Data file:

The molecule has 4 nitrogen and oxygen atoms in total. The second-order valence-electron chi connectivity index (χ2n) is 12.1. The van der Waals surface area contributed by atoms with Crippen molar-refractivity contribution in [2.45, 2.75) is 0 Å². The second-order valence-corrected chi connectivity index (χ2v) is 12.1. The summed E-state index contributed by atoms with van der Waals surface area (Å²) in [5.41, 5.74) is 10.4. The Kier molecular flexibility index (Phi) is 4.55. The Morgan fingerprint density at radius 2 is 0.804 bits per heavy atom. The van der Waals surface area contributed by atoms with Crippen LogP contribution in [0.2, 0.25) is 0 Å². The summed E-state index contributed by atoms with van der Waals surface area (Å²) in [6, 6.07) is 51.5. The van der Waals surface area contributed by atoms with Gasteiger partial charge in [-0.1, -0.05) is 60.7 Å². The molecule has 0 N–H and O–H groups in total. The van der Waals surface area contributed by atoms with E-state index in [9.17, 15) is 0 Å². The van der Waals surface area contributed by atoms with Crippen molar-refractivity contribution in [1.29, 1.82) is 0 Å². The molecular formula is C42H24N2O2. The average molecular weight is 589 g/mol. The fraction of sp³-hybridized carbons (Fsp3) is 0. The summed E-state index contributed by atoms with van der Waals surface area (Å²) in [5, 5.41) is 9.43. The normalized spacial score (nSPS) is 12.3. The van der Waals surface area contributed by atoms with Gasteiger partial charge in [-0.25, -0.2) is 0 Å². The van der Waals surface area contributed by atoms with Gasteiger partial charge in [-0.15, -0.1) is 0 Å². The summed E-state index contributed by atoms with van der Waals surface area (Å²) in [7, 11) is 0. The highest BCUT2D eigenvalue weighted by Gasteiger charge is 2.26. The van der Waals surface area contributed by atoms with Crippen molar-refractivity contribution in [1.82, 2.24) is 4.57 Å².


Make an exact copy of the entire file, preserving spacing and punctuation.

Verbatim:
The molecule has 4 nitrogen and oxygen atoms in total. The second-order valence-electron chi connectivity index (χ2n) is 12.1. The van der Waals surface area contributed by atoms with Crippen molar-refractivity contribution in [2.45, 2.75) is 0 Å². The second-order valence-corrected chi connectivity index (χ2v) is 12.1. The summed E-state index contributed by atoms with van der Waals surface area (Å²) in [5.41, 5.74) is 10.4. The Kier molecular flexibility index (Phi) is 4.55. The Morgan fingerprint density at radius 2 is 0.804 bits per heavy atom. The van der Waals surface area contributed by atoms with Crippen LogP contribution in [0.2, 0.25) is 0 Å². The summed E-state index contributed by atoms with van der Waals surface area (Å²) in [6, 6.07) is 51.5. The van der Waals surface area contributed by atoms with Gasteiger partial charge in [-0.1, -0.05) is 60.7 Å². The molecule has 0 N–H and O–H groups in total. The van der Waals surface area contributed by atoms with E-state index in [9.17, 15) is 0 Å². The van der Waals surface area contributed by atoms with Crippen molar-refractivity contribution in [1.29, 1.82) is 0 Å². The molecular formula is C42H24N2O2. The average molecular weight is 589 g/mol. The fraction of sp³-hybridized carbons (Fsp3) is 0. The summed E-state index contributed by atoms with van der Waals surface area (Å²) in [5, 5.41) is 9.43. The normalized spacial score (nSPS) is 12.3. The van der Waals surface area contributed by atoms with Gasteiger partial charge in [-0.25, -0.2) is 0 Å². The van der Waals surface area contributed by atoms with Gasteiger partial charge in [-0.15, -0.1) is 0 Å². The summed E-state index contributed by atoms with van der Waals surface area (Å²) in [7, 11) is 0. The highest BCUT2D eigenvalue weighted by Gasteiger charge is 2.26. The van der Waals surface area contributed by atoms with Crippen molar-refractivity contribution in [1.82, 2.24) is 4.57 Å².